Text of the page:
Financial services companies need to do more to encourage loyalty among the graduates they employ or risk adding to the sectors talent shortage, PricewaterhouseCoopers said yesterday.
The results of a survey of graduates working in the sector published yesterday showed that 48% of graduates born between 1980 and 2000 now working in financial services were already looking for new opportunities and 42% were open to offers.
Only 10% of those surveyed were planning to stay in their current role for the long-term, while 55% of those questioned said they had made compromises when accepting a job during the downturn.
According to PwC, this is likely to mean that as job opportunities increase with economic recovery, many graduates will assess whether their employers are acting on their promises. Almost half (45%) of those questioned in the insurance sector said their pressing need for a job was the main reason for them taking their current role.
Jon Terry, a partner at the consultancy, said employers couldn't 'afford' to ignore graduates' attitude to recruitment, retention, management and development.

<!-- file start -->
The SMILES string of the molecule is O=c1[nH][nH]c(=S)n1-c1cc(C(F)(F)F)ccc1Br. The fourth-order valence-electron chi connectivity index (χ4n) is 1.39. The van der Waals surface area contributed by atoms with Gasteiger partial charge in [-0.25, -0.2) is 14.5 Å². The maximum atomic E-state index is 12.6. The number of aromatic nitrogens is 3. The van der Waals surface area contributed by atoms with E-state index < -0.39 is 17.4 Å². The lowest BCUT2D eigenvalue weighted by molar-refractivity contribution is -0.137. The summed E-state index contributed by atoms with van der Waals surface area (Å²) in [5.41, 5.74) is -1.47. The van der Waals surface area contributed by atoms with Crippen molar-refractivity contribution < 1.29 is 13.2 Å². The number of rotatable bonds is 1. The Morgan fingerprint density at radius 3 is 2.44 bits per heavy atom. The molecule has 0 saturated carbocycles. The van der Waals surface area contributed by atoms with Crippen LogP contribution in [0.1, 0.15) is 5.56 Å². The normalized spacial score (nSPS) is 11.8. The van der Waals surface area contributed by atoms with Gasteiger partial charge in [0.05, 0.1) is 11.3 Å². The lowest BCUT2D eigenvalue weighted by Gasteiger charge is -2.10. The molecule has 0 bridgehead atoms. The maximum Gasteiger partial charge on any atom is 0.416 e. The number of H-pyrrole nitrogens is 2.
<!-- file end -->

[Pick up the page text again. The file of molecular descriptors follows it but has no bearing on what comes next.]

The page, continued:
'If companies fail to invest in trying to understand what drives this group, they face the real risk of losing large numbers of them to other companies when the job market picks up,' he said.
'Carrying on with the same approach to recruitment and retention is no longer an option. "Millennials" [graduates born between 1980 and 2000] want more than "just a job". They expect a varied and interesting career, constant feedback and the opportunity to progress quickly. Their high expectations mean that companies might find it harder than ever to keep their best talent if they don't adapt their approaches to their development appropriately,' he added.
The PwC research also highlighted graduates' awareness of the reputation of financial services, with 215 saying they would rather not work in the sector and 61% saying their actively seek out employers' whose corporate social responsibility values reflect their own.
In particular, 76% of those surveyed in the insurance sector said they would leave an employer whose behaviour no longer met their standards.